The papers print his picture almost everywhere he goes:
Richard Cory at the opera, Richard Cory at a show.
And the rumor of his parties and the orgies on his yacht!
Oh, he surely must be happy with everything he's got.

But I work in his factory
And I curse the life I'm living
And I curse my poverty
And I wish that I could be,
Oh, I wish that I could be,
Oh, I wish that I could be
Richard Cory.

He freely gave to charity, he had the common touch,
And they were grateful for his patronage and thanked him very much,
So my mind was filled with wonder when the evening headlines read:
"Richard Cory went home last night and put a bullet through his head."

But I work in his factory
And I curse the life I'm living
And I curse my poverty
And I wish that I could be,
Oh, I wish that I could be,
Oh, I wish that I could be
Richard Cory.

wolfdancer
01-06-2006, 11:09 AM
It's not a coincidence: web page (http://www.ckk.chalmers.se/guitar/richard.cory.html)
[ QUOTE ]
The other new
song is "Richard Cory" which is given to us with "Apologies to EARobinson". ... <hr /></blockquote>
EA= (Edwin Arlington)
(Paul Simon, live performance...1968).....I don't think I was cognizant that whole year....there was this thing called yellow sunshine which took you to never land "all you needed was faith and trust, and a little bit of pixie dust"

Drop1
01-06-2006, 12:31 PM
I enjoyed the poem. It always amuses me,when people don't know the French form of the sonnet from the English. The rules of english grammer were really not formalized until the 19th century,and so we can forgive Shakespere when he has Ophelia cry "Woe is me",instead of "Woe is I",as would be the correct subject and verb combination. Even though my spelling leaves something to be desired,I will leave you with a poem I wrote for my wife Maria.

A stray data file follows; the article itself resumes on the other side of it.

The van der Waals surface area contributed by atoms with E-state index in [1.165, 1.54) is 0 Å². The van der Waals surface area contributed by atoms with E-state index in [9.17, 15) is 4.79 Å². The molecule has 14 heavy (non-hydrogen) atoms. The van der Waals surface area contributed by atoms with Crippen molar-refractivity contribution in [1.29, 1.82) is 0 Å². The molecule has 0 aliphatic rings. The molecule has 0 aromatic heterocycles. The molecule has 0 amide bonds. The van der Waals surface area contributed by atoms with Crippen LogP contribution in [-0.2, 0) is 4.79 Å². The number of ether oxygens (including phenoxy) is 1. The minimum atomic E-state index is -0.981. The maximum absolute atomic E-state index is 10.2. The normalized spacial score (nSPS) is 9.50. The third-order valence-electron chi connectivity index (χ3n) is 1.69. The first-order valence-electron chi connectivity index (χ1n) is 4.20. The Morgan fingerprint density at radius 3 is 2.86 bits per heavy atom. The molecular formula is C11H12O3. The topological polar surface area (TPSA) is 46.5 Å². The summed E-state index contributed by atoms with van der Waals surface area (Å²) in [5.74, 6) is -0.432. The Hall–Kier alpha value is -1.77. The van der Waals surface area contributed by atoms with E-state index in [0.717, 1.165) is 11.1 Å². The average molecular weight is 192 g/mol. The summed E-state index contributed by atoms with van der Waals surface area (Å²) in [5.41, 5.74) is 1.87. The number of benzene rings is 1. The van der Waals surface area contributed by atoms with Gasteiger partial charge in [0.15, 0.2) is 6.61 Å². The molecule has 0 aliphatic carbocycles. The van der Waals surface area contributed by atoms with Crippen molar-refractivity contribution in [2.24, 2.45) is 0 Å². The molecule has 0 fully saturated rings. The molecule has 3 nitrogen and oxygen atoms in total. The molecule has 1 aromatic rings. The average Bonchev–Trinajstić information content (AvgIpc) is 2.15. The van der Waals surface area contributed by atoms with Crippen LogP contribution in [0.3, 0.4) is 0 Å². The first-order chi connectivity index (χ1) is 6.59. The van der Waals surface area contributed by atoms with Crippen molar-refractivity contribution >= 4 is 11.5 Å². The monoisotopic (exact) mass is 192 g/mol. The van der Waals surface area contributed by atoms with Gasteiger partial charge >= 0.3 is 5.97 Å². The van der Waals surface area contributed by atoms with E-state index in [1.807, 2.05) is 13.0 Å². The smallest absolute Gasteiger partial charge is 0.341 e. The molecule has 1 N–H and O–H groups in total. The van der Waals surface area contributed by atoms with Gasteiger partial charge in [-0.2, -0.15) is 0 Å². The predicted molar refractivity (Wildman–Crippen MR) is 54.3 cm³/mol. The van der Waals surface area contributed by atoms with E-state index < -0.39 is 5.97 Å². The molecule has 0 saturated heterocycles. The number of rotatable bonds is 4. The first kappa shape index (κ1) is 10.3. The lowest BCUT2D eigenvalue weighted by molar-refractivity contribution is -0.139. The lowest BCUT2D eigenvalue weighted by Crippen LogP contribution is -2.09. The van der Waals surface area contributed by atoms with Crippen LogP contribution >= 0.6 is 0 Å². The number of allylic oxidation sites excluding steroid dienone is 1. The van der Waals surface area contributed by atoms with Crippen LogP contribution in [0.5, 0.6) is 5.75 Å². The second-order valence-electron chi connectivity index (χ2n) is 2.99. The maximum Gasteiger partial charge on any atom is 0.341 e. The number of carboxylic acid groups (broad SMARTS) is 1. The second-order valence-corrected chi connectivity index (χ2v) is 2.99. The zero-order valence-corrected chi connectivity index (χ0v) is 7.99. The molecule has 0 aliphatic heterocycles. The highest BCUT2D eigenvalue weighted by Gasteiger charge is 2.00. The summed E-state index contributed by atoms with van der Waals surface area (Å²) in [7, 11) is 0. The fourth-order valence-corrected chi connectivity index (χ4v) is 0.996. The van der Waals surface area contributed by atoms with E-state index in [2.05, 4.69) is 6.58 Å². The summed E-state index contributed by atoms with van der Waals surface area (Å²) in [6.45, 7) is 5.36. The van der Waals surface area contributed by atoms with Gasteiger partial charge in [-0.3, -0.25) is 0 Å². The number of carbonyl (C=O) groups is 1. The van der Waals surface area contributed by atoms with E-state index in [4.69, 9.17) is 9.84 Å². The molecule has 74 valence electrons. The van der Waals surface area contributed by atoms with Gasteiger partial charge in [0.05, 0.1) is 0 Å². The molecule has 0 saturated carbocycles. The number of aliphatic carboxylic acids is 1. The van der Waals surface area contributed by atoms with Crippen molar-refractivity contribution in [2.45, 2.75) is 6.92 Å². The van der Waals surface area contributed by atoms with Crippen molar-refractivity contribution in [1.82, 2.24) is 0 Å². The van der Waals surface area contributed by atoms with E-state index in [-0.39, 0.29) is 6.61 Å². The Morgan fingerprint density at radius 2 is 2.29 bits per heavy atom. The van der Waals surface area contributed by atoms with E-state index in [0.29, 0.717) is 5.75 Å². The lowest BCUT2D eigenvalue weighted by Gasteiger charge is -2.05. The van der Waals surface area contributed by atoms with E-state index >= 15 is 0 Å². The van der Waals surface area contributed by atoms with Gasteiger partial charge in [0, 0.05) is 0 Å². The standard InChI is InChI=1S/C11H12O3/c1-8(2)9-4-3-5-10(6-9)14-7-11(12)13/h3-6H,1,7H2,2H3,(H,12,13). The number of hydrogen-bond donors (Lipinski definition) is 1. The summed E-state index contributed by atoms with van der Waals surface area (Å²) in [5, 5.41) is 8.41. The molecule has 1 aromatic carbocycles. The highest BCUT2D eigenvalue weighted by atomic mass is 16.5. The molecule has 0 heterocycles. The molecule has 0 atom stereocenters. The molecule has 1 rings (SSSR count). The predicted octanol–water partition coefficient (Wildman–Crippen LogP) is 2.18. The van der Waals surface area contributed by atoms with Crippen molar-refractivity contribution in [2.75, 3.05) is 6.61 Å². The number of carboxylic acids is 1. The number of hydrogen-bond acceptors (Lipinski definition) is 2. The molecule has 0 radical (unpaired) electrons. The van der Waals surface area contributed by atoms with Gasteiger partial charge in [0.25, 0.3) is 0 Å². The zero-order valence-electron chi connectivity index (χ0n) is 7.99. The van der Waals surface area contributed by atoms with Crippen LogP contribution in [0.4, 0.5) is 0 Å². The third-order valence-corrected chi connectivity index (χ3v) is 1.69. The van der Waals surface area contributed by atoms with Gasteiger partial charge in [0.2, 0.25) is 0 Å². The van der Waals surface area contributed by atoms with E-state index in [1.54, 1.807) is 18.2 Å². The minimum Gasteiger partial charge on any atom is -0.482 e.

For one instant,
I want your kiss,
your naked strained
embrace,
to see the pain
of love marked
on your face,
to feel your breath
warm in the night,
and know:
Iam birth
Iam youth
Iam age
Iam death
Iam the envious stars,
locked in the circle
of night,
knowing one instant
is eternity.

wolfdancer
01-06-2006, 01:07 PM
Stephen, your poem is excellent.....!!!!
My brother is the poet in our family....
It's a dichotomy of sorts
He was/is a street fighter....it once took four cops
to subdue him, and he's been arrested a few times for
bar room brawls.
Even though he's "uneducated", he has given readings of
his poetry before poetry groups, and before University students, invited there by the Professor.He has had many poems published in the local sunday paper, commanding the princely sum of $25 per poem (no wonder the term starving artists)
I'm afraid though his "work" is above my head.
My poetry is more on this level:
Sheldon in a fit insane
thrust his head beneath a train
All were much surprised to find
how much it broadened Shelden's mind
That and Ogden Nash maybe...I lose interest
after four or five lines...(of poetry)

Drop1
01-06-2006, 05:40 PM
Your brother and I have a lot in common. As regards your poem,it would appear you like meter,and rhyme. One stanza from a sonnet again to my wife of thirty eight years.
Hair;black obsidian flashing on the wing,
now silver in the dying autumn's light,
reminds how short the time we have to sing,
how long the silence of the coming night.

Did you ever read Wilfred Owens?